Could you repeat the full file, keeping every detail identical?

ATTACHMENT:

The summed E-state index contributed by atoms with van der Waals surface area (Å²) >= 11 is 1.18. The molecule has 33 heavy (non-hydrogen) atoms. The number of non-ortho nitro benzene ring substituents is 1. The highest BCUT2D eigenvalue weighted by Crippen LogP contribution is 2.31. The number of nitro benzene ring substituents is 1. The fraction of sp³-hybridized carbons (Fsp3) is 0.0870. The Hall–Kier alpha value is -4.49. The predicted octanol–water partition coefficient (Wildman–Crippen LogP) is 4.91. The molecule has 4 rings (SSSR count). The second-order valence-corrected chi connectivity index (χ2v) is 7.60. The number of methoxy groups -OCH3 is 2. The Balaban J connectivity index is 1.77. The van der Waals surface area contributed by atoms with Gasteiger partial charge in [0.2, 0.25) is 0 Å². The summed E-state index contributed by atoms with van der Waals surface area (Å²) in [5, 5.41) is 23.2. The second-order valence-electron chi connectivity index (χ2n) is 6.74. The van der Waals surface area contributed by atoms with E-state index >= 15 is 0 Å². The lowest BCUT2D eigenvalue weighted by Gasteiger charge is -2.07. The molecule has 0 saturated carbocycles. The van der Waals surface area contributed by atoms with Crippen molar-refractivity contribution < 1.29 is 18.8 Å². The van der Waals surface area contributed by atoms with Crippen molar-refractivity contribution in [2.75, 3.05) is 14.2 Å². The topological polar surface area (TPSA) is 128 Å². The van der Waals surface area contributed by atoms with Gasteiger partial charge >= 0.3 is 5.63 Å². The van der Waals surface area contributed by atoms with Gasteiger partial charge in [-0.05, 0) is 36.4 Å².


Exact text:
The summed E-state index contributed by atoms with van der Waals surface area (Å²) >= 11 is 1.18. The molecule has 33 heavy (non-hydrogen) atoms. The number of non-ortho nitro benzene ring substituents is 1. The highest BCUT2D eigenvalue weighted by Crippen LogP contribution is 2.31. The number of nitro benzene ring substituents is 1. The fraction of sp³-hybridized carbons (Fsp3) is 0.0870. The Hall–Kier alpha value is -4.49. The predicted octanol–water partition coefficient (Wildman–Crippen LogP) is 4.91. The molecule has 4 rings (SSSR count). The second-order valence-corrected chi connectivity index (χ2v) is 7.60. The number of methoxy groups -OCH3 is 2. The Balaban J connectivity index is 1.77. The van der Waals surface area contributed by atoms with Gasteiger partial charge in [0.2, 0.25) is 0 Å². The summed E-state index contributed by atoms with van der Waals surface area (Å²) in [5, 5.41) is 23.2. The second-order valence-electron chi connectivity index (χ2n) is 6.74. The van der Waals surface area contributed by atoms with E-state index >= 15 is 0 Å². The lowest BCUT2D eigenvalue weighted by Gasteiger charge is -2.07. The molecule has 0 saturated carbocycles. The van der Waals surface area contributed by atoms with Crippen molar-refractivity contribution < 1.29 is 18.8 Å². The van der Waals surface area contributed by atoms with Crippen molar-refractivity contribution in [2.75, 3.05) is 14.2 Å². The topological polar surface area (TPSA) is 128 Å². The van der Waals surface area contributed by atoms with Gasteiger partial charge >= 0.3 is 5.63 Å². The van der Waals surface area contributed by atoms with Gasteiger partial charge in [-0.05, 0) is 36.4 Å².